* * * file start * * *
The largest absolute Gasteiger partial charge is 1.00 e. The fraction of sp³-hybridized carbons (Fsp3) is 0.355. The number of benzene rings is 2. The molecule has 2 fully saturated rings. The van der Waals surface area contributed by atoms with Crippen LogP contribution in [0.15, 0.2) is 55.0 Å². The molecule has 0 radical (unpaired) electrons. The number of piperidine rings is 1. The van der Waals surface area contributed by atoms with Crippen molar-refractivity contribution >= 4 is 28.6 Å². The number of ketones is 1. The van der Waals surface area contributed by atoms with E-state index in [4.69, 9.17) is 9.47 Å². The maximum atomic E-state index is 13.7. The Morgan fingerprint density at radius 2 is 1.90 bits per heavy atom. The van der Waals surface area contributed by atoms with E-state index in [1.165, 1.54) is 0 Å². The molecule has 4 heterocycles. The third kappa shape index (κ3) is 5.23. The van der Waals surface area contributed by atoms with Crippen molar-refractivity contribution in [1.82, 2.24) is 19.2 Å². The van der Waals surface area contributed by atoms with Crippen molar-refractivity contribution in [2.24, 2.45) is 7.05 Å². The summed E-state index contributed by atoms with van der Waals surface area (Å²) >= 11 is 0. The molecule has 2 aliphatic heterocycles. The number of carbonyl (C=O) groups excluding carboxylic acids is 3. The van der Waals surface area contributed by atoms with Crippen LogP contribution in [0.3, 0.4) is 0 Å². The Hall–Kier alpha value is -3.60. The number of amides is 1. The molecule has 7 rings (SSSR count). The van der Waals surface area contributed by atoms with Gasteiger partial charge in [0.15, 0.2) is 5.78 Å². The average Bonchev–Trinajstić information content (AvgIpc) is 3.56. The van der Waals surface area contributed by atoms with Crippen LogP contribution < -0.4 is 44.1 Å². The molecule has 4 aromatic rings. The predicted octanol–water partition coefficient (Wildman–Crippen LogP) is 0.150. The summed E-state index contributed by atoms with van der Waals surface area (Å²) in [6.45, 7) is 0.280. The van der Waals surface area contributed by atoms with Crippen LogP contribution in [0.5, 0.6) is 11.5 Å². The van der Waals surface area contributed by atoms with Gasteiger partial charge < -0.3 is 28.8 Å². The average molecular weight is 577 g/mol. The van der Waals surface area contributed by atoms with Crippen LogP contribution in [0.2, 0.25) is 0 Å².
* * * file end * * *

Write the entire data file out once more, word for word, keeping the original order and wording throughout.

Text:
The largest absolute Gasteiger partial charge is 1.00 e. The fraction of sp³-hybridized carbons (Fsp3) is 0.355. The number of benzene rings is 2. The molecule has 2 fully saturated rings. The van der Waals surface area contributed by atoms with Crippen LogP contribution in [0.15, 0.2) is 55.0 Å². The molecule has 0 radical (unpaired) electrons. The number of piperidine rings is 1. The van der Waals surface area contributed by atoms with Crippen molar-refractivity contribution >= 4 is 28.6 Å². The number of ketones is 1. The van der Waals surface area contributed by atoms with E-state index in [4.69, 9.17) is 9.47 Å². The maximum atomic E-state index is 13.7. The Morgan fingerprint density at radius 2 is 1.90 bits per heavy atom. The van der Waals surface area contributed by atoms with E-state index in [1.165, 1.54) is 0 Å². The molecule has 4 heterocycles. The third kappa shape index (κ3) is 5.23. The van der Waals surface area contributed by atoms with Crippen molar-refractivity contribution in [1.82, 2.24) is 19.2 Å². The van der Waals surface area contributed by atoms with Crippen molar-refractivity contribution in [2.24, 2.45) is 7.05 Å². The summed E-state index contributed by atoms with van der Waals surface area (Å²) >= 11 is 0. The molecule has 2 aliphatic heterocycles. The number of carbonyl (C=O) groups excluding carboxylic acids is 3. The van der Waals surface area contributed by atoms with Crippen LogP contribution in [0.3, 0.4) is 0 Å². The Hall–Kier alpha value is -3.60. The number of amides is 1. The molecule has 7 rings (SSSR count). The van der Waals surface area contributed by atoms with Gasteiger partial charge in [0.15, 0.2) is 5.78 Å². The average Bonchev–Trinajstić information content (AvgIpc) is 3.56. The van der Waals surface area contributed by atoms with Crippen LogP contribution < -0.4 is 44.1 Å². The molecule has 4 aromatic rings. The predicted octanol–water partition coefficient (Wildman–Crippen LogP) is 0.150. The summed E-state index contributed by atoms with van der Waals surface area (Å²) in [6.45, 7) is 0.280. The van der Waals surface area contributed by atoms with Crippen LogP contribution in [0.5, 0.6) is 11.5 Å². The van der Waals surface area contributed by atoms with Gasteiger partial charge < -0.3 is 28.8 Å². The average molecular weight is 577 g/mol. The van der Waals surface area contributed by atoms with Crippen LogP contribution in [0.2, 0.25) is 0 Å².